The San Antonio Independent School District is taking steps to ensure that staff members are held more responsible for keeping track of district-owned computer equipment. The changes come after an in-house audit of fixed assets conducted this year revealed that the district can’t account for nearly $2 million in computers, printers, and other devices.
That figure comes from a story in the San Antonio Express-News, which found that $904,142 worth of equipment and other assets has been reported lost since the 1996-97 school year, and another $825,529 could not be accounted fora total of $1,729,671 in missing equipment.
Under the district’s current policy, each campus conducts an annual fiscal evaluation. According to Tony Juarez, associate superintendent for finance, San Antonio has an inventory category for lost, stolen, destroyed, or removed items, which is separate from items that are unaccounted for.
“Certainly, one interpretation is that some district employees did not follow procedure [when assessing fixed assets],” said Juarez. “We believe a number of forms were not completed that would have accounted for the missing items. Also, some reports are still in progress.”
He also noted that the $1.7 million figure quoted in the Express-News includes three years of losses and mis-filings. “The self-evaluations are conducted annually, but some of those items were unaccounted for in previous years,” he said.
Juarez could not say why the unaccounted-for items were not caught in a previous year’s audit. “That is one of the things we need to establish now,” he said.
Most district officials agree that the problem does not lie with excessive criminal activity or theft.
“I think that someone is not doing what they were supposed to be doing. Over the years, the equipment could have been destroyed, or it’s laying in a closet somewhere. It doesn’t mean there is criminal activity involved,” trustee James Howard told local reporters.
“A few years ago we did a massive replacement of computer equipment at the high school level, and we hired a company to install the new computers and replace the old ones. It’s believed that the proper paperwork did not get filled out when the old computers were removed,” said Juarez.
Juarez also explained that the losses occurred over a three-year period, before he came to the district. “One thing I need to clarify is that I started in March 2000, and I just can’t speak to things that happened before that,” he said. “One of the reasons I was hired was to work on these issues.”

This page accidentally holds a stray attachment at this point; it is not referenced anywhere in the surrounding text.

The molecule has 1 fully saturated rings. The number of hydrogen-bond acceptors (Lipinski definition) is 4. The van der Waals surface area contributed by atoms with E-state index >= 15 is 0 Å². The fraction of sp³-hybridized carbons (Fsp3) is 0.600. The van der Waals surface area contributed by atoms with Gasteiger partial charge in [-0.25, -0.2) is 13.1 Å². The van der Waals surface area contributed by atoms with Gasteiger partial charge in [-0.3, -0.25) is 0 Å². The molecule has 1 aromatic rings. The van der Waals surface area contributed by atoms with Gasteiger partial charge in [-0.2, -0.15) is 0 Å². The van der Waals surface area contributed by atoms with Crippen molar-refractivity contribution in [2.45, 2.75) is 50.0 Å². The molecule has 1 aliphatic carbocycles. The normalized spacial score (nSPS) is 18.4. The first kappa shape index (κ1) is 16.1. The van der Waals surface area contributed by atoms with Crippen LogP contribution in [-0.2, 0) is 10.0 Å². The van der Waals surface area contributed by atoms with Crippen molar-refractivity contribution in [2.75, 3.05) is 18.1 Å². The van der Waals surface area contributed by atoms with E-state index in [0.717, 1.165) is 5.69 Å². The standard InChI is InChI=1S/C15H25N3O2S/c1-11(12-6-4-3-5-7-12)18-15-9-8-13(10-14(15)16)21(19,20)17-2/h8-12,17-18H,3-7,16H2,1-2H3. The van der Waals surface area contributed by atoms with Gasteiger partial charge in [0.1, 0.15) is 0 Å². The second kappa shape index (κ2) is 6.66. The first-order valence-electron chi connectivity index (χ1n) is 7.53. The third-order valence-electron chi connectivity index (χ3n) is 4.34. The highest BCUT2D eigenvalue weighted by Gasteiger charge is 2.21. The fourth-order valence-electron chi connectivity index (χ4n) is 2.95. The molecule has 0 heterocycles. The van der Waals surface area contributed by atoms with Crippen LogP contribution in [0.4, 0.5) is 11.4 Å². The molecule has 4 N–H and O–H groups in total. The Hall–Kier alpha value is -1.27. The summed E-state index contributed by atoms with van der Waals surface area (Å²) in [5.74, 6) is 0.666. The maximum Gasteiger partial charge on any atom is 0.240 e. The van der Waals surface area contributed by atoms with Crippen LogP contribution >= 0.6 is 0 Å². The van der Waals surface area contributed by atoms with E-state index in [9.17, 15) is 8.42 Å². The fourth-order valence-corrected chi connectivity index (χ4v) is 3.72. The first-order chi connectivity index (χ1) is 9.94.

In response to alarmed citizens and school board trustees, however, Juarez and the district are taking measures to revamp the old accountability policy for fixed assets and to determine where the old system went awry.
“Basically, we are now conducting a full self-evaluation of all assets, in all departments,” Juarez said.
The district has come up with a plan for re-evaluating an audit system that seems to have failed thus far.
“We’ve had a meeting with principals and department heads already and we plan to have another one [Sept. 21], in which we will provide them with a complete list of their inventory,” Juarez said.
Principals and department heads were instructed to go back to their campuses and pour over their entire inventory. They will report their inventory to the district in three weeks at the latest.
“We have to do this right away. We just can’t afford to wait,” said Juarez.
As part of the proposed revision of its audit system, district officials have created a fixed assets accountability team that includes the superintendent and his staff, about 25 principals, and members of the district’s police, technology, fixed assets, and plant and operations departments.
The team will be responsible for reviewing the results of the individual campus audits and using those results to do a more comprehensive review of the district’s current policies and procedures for tracking fixed assets.
Once the accountability team has reached some conclusions, Juarez said it will recommend that the school board adopt a new fiscal management and accountability policy that will do three things.
“First, it will define responsibility for the fiscal policy of each campus, including fixed assets, textbooks, budget, and the student activity fund,” he said.
“Second, the finance department will issue an annual fiscal management accountability report for each principal and department supervisor on campus.”
Finally, this report will reflect a rating for each area (fixed assets, textbooks, budget, and student activity fund) and will assign an overall rating for the school. The ratings will range from one to four and will rate acceptable and unacceptable levels of discrepancy in fixed assets.
“A principal or department supervisor who receives a rating of ‘unacceptable’ will be given one year to correct the situation,” said Juarez. “If they receive an ‘unacceptable’ rating again the next year, that principal or department chairperson’s position will come under review.”
The district is looking at technological solutions to tracking fixed assets, Juarez added.
“Our equipment has bar codes, but right now we do not have the equipment to read the bar codes. When we purchase new administrative software we hope to find [a package] that integrates with the bar code reading system, so that when a new item is purchased, the system automatically updates,” he said. “Right now, none of our software [systems] can talk to each other. Our system is probably 20 or 30 years behind.”
San Antonio Independent School District